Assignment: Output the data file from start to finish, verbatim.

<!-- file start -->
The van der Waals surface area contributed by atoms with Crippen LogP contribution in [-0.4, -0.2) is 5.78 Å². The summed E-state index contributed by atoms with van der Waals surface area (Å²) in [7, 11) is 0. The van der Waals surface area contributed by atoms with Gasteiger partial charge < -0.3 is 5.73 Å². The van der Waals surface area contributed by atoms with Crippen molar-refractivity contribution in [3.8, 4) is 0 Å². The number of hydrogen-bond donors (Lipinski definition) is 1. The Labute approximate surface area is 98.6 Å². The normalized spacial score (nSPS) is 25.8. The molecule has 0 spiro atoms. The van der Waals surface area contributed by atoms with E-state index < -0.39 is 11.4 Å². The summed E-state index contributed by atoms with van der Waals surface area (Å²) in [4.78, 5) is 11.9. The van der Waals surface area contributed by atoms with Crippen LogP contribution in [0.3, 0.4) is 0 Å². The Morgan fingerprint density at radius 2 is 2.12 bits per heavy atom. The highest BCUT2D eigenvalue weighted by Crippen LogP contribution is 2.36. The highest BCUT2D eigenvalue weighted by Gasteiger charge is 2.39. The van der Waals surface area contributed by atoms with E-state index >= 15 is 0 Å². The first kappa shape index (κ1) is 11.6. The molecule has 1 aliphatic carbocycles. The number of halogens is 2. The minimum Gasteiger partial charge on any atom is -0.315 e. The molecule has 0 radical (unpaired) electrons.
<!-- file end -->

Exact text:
The van der Waals surface area contributed by atoms with Crippen LogP contribution in [-0.4, -0.2) is 5.78 Å². The summed E-state index contributed by atoms with van der Waals surface area (Å²) in [7, 11) is 0. The van der Waals surface area contributed by atoms with Gasteiger partial charge < -0.3 is 5.73 Å². The van der Waals surface area contributed by atoms with Crippen molar-refractivity contribution in [3.8, 4) is 0 Å². The number of hydrogen-bond donors (Lipinski definition) is 1. The Labute approximate surface area is 98.6 Å². The normalized spacial score (nSPS) is 25.8. The molecule has 0 spiro atoms. The van der Waals surface area contributed by atoms with E-state index < -0.39 is 11.4 Å². The summed E-state index contributed by atoms with van der Waals surface area (Å²) in [4.78, 5) is 11.9. The van der Waals surface area contributed by atoms with Crippen LogP contribution in [0.3, 0.4) is 0 Å². The Morgan fingerprint density at radius 2 is 2.12 bits per heavy atom. The highest BCUT2D eigenvalue weighted by Crippen LogP contribution is 2.36. The highest BCUT2D eigenvalue weighted by Gasteiger charge is 2.39. The van der Waals surface area contributed by atoms with E-state index >= 15 is 0 Å². The first kappa shape index (κ1) is 11.6. The molecule has 1 aliphatic carbocycles. The number of halogens is 2. The minimum Gasteiger partial charge on any atom is -0.315 e. The molecule has 0 radical (unpaired) electrons.